Studying in Taiwan, establishing an attitude
“I have to enroll in SU’s Dept. of Japanese Language and Culture anyway!”
I was already three years’ late compared to other students my age, and there was no going back. I remembered that every day I worried myself at National Taiwan Normal University previously about my progress. It was only then that I realized that my grades in middle and high school were mediocre, not because I didn’t know how to study, but because I didn’t apply myself. As a result of this, after half a year in the spring class at National Taiwan Normal University, among 100 current students, I ranked among the top three, winning an Outstanding Overseas Chinese Student Scholarship from the Overseas Community Affairs Council and was admitted to my first-choice school: the Soochow University Dept. of Japanese Language and Culture.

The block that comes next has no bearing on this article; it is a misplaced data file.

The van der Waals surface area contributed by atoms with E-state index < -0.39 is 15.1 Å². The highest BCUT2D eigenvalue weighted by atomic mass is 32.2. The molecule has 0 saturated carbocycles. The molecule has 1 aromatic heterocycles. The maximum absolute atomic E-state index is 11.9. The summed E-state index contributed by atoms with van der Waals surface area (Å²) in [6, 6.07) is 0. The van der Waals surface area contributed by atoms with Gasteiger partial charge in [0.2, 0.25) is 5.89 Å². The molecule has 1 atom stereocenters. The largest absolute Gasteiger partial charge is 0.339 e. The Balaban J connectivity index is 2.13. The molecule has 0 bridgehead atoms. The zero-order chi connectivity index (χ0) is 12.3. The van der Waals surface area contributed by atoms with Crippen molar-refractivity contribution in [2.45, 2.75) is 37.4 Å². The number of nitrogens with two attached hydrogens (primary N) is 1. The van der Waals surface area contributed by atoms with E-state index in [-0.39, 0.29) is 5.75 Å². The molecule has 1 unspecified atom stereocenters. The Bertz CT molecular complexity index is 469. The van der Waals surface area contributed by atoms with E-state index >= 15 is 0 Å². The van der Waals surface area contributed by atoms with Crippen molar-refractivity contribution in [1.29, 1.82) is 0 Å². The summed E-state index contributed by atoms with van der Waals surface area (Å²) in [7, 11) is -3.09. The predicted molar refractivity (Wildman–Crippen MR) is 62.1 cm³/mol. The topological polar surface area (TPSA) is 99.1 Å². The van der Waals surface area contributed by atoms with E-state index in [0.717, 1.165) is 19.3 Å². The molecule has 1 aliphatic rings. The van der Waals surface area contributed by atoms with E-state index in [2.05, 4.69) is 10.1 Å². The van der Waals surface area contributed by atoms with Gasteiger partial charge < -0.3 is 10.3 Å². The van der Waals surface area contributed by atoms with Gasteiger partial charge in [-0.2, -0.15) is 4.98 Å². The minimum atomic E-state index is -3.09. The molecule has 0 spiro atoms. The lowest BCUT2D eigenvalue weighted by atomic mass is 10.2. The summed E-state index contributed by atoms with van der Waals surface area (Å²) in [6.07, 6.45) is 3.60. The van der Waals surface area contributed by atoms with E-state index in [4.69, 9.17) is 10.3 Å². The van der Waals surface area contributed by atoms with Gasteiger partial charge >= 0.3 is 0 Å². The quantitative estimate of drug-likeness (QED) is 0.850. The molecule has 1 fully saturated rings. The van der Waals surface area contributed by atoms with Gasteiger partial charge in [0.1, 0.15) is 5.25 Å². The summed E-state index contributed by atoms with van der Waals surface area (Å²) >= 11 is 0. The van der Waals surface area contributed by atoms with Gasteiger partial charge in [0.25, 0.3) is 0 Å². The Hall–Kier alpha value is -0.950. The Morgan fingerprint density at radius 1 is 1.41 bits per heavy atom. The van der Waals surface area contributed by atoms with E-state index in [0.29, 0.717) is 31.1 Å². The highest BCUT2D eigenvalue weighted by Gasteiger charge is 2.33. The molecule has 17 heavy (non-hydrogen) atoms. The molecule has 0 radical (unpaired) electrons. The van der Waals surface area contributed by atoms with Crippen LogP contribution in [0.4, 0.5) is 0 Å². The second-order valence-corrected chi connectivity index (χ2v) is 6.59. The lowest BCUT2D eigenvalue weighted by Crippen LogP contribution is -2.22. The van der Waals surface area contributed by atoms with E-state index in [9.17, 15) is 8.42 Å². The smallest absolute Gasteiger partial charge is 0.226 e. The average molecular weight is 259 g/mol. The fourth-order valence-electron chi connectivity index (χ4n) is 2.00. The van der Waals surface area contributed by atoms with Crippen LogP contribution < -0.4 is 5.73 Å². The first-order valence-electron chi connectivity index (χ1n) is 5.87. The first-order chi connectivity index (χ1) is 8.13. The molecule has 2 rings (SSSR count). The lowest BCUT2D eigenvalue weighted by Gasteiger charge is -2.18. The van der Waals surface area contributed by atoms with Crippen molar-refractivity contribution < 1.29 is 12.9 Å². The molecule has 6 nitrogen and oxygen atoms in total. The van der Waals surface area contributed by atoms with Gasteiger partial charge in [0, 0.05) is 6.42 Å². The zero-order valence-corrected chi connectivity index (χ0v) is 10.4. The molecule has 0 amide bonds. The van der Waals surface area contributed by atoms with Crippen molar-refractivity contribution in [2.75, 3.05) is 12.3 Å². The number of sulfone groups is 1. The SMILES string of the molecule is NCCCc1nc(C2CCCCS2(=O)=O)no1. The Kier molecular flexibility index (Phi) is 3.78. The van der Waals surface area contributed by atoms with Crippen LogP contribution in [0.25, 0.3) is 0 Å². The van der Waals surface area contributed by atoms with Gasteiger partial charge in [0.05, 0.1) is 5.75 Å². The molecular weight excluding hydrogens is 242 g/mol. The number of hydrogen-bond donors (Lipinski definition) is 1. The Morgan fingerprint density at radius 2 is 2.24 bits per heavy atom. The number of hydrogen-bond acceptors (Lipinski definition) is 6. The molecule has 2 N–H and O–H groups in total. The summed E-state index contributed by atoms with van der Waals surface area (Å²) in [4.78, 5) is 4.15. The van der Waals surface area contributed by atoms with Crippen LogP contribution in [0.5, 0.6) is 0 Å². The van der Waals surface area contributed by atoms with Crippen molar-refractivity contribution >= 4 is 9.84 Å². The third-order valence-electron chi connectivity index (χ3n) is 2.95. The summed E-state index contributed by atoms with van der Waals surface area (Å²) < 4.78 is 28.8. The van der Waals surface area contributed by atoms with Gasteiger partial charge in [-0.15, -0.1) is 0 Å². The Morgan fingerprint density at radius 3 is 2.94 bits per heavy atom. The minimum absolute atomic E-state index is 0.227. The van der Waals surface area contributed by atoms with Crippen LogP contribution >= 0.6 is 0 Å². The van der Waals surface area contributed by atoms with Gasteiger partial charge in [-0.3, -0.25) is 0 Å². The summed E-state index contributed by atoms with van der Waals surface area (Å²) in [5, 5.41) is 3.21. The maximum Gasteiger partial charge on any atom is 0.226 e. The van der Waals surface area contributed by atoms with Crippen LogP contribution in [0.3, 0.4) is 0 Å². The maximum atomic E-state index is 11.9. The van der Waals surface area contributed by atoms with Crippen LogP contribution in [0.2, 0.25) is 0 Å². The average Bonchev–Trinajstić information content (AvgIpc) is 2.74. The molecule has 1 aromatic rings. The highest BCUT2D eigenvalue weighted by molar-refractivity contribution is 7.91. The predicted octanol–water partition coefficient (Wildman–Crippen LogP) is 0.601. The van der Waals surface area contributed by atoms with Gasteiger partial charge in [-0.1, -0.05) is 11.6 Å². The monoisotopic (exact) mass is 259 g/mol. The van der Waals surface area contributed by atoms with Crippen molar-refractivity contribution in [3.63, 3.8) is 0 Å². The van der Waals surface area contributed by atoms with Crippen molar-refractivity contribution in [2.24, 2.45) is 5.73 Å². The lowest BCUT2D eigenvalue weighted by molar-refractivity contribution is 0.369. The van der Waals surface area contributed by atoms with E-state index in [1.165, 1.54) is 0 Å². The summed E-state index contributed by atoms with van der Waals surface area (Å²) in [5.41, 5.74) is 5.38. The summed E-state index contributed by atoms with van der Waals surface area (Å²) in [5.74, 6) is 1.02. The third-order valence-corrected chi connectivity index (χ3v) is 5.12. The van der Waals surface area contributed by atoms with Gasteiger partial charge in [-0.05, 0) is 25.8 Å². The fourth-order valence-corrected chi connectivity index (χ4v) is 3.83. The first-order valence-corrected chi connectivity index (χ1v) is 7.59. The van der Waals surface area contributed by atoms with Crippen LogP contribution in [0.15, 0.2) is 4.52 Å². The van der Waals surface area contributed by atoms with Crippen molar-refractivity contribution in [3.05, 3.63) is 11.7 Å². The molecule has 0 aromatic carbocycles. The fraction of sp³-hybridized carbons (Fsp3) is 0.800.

In SU’s Japanese department, everything I saw, heard, and felt was different than in Japan. The coursework is similar, but with completely different points of entry and interpretations. The curiosity building up over the past three years of not studying Japanese exploded in an instant. I didn’t disregard the basic courses simply because I already had a Japanese background, but instead I more attentively absorbed the knowledge and theories I hadn’t heard of in Japan.
Everything was so fresh and interesting, and I joined the Student Association of Japanese department during my freshman year and started a life of fulfilling university club activities.
In my sophomore year, I took over the post of president of the Student Association of Japanese department. This is actually not an easy task for an overseas Chinese student not being born here, but during the process I gained countless valuable experiences. I often shared with my younger classmates that studying abroad is really not just about the numbers on the transcript. In order to get along with Taiwanese students fluently, it is necessary to integrate and learn Taiwanese culture—isn’t this the essence of studying abroad?